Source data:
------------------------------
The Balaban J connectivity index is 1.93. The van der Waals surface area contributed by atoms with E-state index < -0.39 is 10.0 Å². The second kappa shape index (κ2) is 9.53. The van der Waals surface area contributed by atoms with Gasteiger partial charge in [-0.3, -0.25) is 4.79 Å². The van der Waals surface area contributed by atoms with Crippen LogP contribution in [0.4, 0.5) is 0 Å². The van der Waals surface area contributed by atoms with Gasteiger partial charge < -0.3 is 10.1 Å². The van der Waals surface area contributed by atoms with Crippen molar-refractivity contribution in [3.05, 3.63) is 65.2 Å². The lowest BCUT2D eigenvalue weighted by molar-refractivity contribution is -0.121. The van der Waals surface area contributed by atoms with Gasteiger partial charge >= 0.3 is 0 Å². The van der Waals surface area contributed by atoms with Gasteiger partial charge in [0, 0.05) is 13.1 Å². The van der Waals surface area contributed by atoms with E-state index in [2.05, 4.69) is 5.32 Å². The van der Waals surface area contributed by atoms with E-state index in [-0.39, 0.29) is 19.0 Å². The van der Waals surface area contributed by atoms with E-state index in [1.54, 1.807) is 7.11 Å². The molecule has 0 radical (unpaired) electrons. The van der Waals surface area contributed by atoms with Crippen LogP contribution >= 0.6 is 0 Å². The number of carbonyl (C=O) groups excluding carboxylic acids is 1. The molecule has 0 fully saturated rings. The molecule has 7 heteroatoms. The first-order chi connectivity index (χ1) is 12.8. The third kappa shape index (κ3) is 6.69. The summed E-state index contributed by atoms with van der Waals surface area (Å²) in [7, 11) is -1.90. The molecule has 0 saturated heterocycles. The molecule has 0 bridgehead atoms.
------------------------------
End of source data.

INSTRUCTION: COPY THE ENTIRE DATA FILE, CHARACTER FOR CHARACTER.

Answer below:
The Balaban J connectivity index is 1.93. The van der Waals surface area contributed by atoms with E-state index < -0.39 is 10.0 Å². The second kappa shape index (κ2) is 9.53. The van der Waals surface area contributed by atoms with Gasteiger partial charge in [-0.3, -0.25) is 4.79 Å². The van der Waals surface area contributed by atoms with Crippen LogP contribution in [0.4, 0.5) is 0 Å². The van der Waals surface area contributed by atoms with Gasteiger partial charge < -0.3 is 10.1 Å². The van der Waals surface area contributed by atoms with Crippen molar-refractivity contribution in [3.05, 3.63) is 65.2 Å². The lowest BCUT2D eigenvalue weighted by molar-refractivity contribution is -0.121. The van der Waals surface area contributed by atoms with Gasteiger partial charge >= 0.3 is 0 Å². The van der Waals surface area contributed by atoms with Gasteiger partial charge in [0, 0.05) is 13.1 Å². The van der Waals surface area contributed by atoms with E-state index in [2.05, 4.69) is 5.32 Å². The van der Waals surface area contributed by atoms with E-state index in [-0.39, 0.29) is 19.0 Å². The van der Waals surface area contributed by atoms with E-state index in [1.54, 1.807) is 7.11 Å². The molecule has 0 radical (unpaired) electrons. The van der Waals surface area contributed by atoms with Crippen LogP contribution >= 0.6 is 0 Å². The number of carbonyl (C=O) groups excluding carboxylic acids is 1. The molecule has 0 fully saturated rings. The molecule has 7 heteroatoms. The first-order chi connectivity index (χ1) is 12.8. The third kappa shape index (κ3) is 6.69. The summed E-state index contributed by atoms with van der Waals surface area (Å²) in [7, 11) is -1.90. The molecule has 0 saturated heterocycles. The molecule has 0 bridgehead atoms.